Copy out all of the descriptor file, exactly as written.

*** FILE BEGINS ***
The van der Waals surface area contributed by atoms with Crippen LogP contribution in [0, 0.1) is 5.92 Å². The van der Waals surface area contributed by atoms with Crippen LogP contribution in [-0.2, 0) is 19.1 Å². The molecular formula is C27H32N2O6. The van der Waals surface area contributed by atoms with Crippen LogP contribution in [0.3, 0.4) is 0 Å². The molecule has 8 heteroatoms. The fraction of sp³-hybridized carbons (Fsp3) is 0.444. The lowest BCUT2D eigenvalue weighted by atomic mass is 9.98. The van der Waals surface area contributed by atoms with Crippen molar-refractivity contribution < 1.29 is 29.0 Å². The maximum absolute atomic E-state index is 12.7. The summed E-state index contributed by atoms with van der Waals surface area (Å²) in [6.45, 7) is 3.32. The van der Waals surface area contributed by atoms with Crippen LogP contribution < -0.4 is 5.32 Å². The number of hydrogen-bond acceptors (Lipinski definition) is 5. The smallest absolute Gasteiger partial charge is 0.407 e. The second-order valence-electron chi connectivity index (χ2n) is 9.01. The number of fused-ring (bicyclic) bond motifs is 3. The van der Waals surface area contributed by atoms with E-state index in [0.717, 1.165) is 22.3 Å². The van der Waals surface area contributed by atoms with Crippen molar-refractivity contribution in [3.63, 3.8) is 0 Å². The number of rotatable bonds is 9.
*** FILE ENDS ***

The van der Waals surface area contributed by atoms with Crippen LogP contribution in [0, 0.1) is 5.92 Å². The van der Waals surface area contributed by atoms with Crippen LogP contribution in [-0.2, 0) is 19.1 Å². The molecular formula is C27H32N2O6. The van der Waals surface area contributed by atoms with Crippen LogP contribution in [0.3, 0.4) is 0 Å². The molecule has 8 heteroatoms. The fraction of sp³-hybridized carbons (Fsp3) is 0.444. The lowest BCUT2D eigenvalue weighted by atomic mass is 9.98. The van der Waals surface area contributed by atoms with Crippen molar-refractivity contribution < 1.29 is 29.0 Å². The maximum absolute atomic E-state index is 12.7. The summed E-state index contributed by atoms with van der Waals surface area (Å²) in [6.45, 7) is 3.32. The van der Waals surface area contributed by atoms with Crippen LogP contribution < -0.4 is 5.32 Å². The number of hydrogen-bond acceptors (Lipinski definition) is 5. The smallest absolute Gasteiger partial charge is 0.407 e. The second-order valence-electron chi connectivity index (χ2n) is 9.01. The number of fused-ring (bicyclic) bond motifs is 3. The van der Waals surface area contributed by atoms with E-state index in [0.717, 1.165) is 22.3 Å². The van der Waals surface area contributed by atoms with Crippen molar-refractivity contribution in [3.63, 3.8) is 0 Å². The number of rotatable bonds is 9.